The Arctic

The area of the Earth adjacent to the North Pole including the fringes of Eurasia and North America, the Arctic Ocean with its islands (except Norway’s offshore islands) and the adjacent portions of the Atlantic and Pacific oceans. The Arctic’s area is around 27 million square kilometres (if defined as north of the Arctic Circle (66° 33’N), the Arctic would cover 21 million square kilometres).

Today, the Arctic is divided into five sectors of responsibility between the US, Russia, Norway, Canada and Denmark, yet its precise boundaries have not been determined. In addition, Iceland, Sweden and Finland are also claiming Arctic status, even though they have no oceanic borders with the Arctic.

The Russian Arctic

The territory of the Russian Arctic begins at Franz-Joseph Land in the northwest and stretches to the Wrangel and Gerald Islands in the east, occupying around a third of the entire Arctic shelf. The Arctic territories are subject to federal law and are actively used to Russia’s economic benefit. In addition, the Northern Sea Route and the Northern Air Bridge linking Asia and North America cross the North Pole.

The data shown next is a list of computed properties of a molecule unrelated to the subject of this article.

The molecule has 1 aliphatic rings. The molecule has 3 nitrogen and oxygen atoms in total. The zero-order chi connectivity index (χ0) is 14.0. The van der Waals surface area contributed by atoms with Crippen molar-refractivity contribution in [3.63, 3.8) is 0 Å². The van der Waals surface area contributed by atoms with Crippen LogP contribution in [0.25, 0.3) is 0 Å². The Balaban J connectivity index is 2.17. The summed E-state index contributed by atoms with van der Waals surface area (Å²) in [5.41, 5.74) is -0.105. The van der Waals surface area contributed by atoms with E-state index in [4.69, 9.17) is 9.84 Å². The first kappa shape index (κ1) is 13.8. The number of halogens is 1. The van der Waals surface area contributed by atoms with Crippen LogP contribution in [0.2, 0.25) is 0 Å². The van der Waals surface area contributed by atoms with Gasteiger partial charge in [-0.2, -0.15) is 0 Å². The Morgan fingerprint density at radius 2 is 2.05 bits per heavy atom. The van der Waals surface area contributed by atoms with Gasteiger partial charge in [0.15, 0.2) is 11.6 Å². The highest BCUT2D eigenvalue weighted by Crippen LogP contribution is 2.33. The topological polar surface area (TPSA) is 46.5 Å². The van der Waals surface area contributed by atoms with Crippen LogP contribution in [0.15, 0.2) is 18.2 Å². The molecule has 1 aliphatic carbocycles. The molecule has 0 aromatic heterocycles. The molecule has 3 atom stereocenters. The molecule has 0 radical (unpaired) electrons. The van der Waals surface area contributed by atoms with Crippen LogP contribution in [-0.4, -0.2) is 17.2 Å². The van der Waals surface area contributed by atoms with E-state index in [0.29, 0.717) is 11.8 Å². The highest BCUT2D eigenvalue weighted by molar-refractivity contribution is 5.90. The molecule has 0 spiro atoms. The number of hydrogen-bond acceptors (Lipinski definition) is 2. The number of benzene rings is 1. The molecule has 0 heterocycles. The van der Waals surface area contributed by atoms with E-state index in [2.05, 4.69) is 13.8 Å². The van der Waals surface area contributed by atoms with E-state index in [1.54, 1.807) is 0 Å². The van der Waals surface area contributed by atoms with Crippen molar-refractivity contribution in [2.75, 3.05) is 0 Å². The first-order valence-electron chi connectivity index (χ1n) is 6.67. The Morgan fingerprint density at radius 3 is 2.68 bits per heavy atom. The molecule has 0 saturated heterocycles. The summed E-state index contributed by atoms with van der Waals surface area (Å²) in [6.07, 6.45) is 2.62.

The Russian Federation’s Arctic zone includes territories of the Murmansk Region, the Nenets, Chukotka and Yamalo-Nenets Autonomous Districts, the Republic of Komi, several districts of the Republic of Yakutia (Sakha), the city of Norilsk, two districts of the Krasnoyarsk Territory and certain municipalities of the Archangelsk Region. Russia’s Arctic zone also includes some lands and islands in the Arctic Ocean.


Arctic riches

The Arctic region is rich in a variety of natural resources, primarily oil and gas. The Arctic accounts for around 22% of the global unexplored hydrocarbon reserves, including 13% of the oil, 30% of the natural gas, and 20% of the gas condensate. Of these, 84% are located on the Arctic shelf and 16% on the landmass of the Arctic states.

Moreover, the Arctic area boasts unique nature, with more than 20,000 species of plant, animal, mushroom and microorganism. The Arctic is home to more than 25% of salmon species, 12% of lichen species and 6% of moss species. Wild northern reindeer, white hares, polar owls, terns, wolves, polar foxes and polar bears live there. Snow sheep, muskox and lemmings are the rarest representatives of the Arctic fauna. Stoats, wolverines and Arctic ground squirrels also inhabit the polar region. Marine animals include walruses, seals, fish and several kinds of whale, including orcas, white whales, narwhals and the famous bowhead whales.